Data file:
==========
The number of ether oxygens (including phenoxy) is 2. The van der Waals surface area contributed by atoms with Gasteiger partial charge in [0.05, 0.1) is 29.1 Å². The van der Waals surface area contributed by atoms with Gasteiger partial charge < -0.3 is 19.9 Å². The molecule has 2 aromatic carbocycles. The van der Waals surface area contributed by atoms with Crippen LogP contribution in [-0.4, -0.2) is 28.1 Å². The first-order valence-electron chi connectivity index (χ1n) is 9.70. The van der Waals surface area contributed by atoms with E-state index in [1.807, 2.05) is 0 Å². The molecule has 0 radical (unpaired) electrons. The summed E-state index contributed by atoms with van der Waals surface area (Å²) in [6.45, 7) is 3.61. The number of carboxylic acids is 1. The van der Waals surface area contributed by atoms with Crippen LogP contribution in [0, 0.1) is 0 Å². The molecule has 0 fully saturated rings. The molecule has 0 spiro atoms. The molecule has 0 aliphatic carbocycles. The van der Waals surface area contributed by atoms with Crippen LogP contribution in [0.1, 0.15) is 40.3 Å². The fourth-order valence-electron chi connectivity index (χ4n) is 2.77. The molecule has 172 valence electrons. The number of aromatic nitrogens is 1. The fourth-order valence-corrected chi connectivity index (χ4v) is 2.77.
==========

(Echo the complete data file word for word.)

The number of ether oxygens (including phenoxy) is 2. The van der Waals surface area contributed by atoms with Gasteiger partial charge in [0.05, 0.1) is 29.1 Å². The van der Waals surface area contributed by atoms with Gasteiger partial charge < -0.3 is 19.9 Å². The molecule has 2 aromatic carbocycles. The van der Waals surface area contributed by atoms with Crippen LogP contribution in [-0.4, -0.2) is 28.1 Å². The first-order valence-electron chi connectivity index (χ1n) is 9.70. The van der Waals surface area contributed by atoms with E-state index in [1.807, 2.05) is 0 Å². The molecule has 0 radical (unpaired) electrons. The summed E-state index contributed by atoms with van der Waals surface area (Å²) in [6.45, 7) is 3.61. The number of carboxylic acids is 1. The van der Waals surface area contributed by atoms with Crippen LogP contribution in [0, 0.1) is 0 Å². The molecule has 0 fully saturated rings. The molecule has 0 spiro atoms. The molecule has 0 aliphatic carbocycles. The van der Waals surface area contributed by atoms with Crippen LogP contribution in [0.1, 0.15) is 40.3 Å². The fourth-order valence-electron chi connectivity index (χ4n) is 2.77. The molecule has 172 valence electrons. The number of aromatic nitrogens is 1. The fourth-order valence-corrected chi connectivity index (χ4v) is 2.77.